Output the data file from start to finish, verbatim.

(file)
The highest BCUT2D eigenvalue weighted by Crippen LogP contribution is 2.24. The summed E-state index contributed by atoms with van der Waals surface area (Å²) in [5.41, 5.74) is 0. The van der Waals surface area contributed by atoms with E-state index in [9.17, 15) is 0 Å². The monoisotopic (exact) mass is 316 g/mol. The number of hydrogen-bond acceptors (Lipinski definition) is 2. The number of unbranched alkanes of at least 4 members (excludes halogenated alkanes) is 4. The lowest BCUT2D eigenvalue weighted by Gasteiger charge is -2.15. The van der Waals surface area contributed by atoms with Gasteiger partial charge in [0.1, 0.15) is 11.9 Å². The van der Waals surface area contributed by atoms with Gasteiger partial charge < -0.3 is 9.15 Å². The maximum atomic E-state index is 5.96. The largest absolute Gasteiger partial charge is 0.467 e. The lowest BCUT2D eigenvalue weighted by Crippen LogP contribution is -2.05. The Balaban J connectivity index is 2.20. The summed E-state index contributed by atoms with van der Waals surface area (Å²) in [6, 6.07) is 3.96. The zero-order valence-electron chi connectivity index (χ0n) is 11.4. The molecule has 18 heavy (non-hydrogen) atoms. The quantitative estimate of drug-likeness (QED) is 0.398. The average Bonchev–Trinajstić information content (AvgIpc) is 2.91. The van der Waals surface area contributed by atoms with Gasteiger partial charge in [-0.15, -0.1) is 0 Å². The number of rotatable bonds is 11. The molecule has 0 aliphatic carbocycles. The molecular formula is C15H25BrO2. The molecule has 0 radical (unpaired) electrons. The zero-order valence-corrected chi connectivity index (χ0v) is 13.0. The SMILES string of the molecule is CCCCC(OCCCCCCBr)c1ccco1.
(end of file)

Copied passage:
The highest BCUT2D eigenvalue weighted by Crippen LogP contribution is 2.24. The summed E-state index contributed by atoms with van der Waals surface area (Å²) in [5.41, 5.74) is 0. The van der Waals surface area contributed by atoms with E-state index in [9.17, 15) is 0 Å². The monoisotopic (exact) mass is 316 g/mol. The number of hydrogen-bond acceptors (Lipinski definition) is 2. The number of unbranched alkanes of at least 4 members (excludes halogenated alkanes) is 4. The lowest BCUT2D eigenvalue weighted by Gasteiger charge is -2.15. The van der Waals surface area contributed by atoms with Gasteiger partial charge in [0.1, 0.15) is 11.9 Å². The van der Waals surface area contributed by atoms with Gasteiger partial charge < -0.3 is 9.15 Å². The maximum atomic E-state index is 5.96. The largest absolute Gasteiger partial charge is 0.467 e. The lowest BCUT2D eigenvalue weighted by Crippen LogP contribution is -2.05. The Balaban J connectivity index is 2.20. The summed E-state index contributed by atoms with van der Waals surface area (Å²) in [6, 6.07) is 3.96. The zero-order valence-electron chi connectivity index (χ0n) is 11.4. The molecule has 18 heavy (non-hydrogen) atoms. The quantitative estimate of drug-likeness (QED) is 0.398. The average Bonchev–Trinajstić information content (AvgIpc) is 2.91. The van der Waals surface area contributed by atoms with Gasteiger partial charge in [-0.15, -0.1) is 0 Å². The number of rotatable bonds is 11. The molecule has 0 aliphatic carbocycles. The molecular formula is C15H25BrO2. The molecule has 0 radical (unpaired) electrons. The zero-order valence-corrected chi connectivity index (χ0v) is 13.0. The SMILES string of the molecule is CCCCC(OCCCCCCBr)c1ccco1.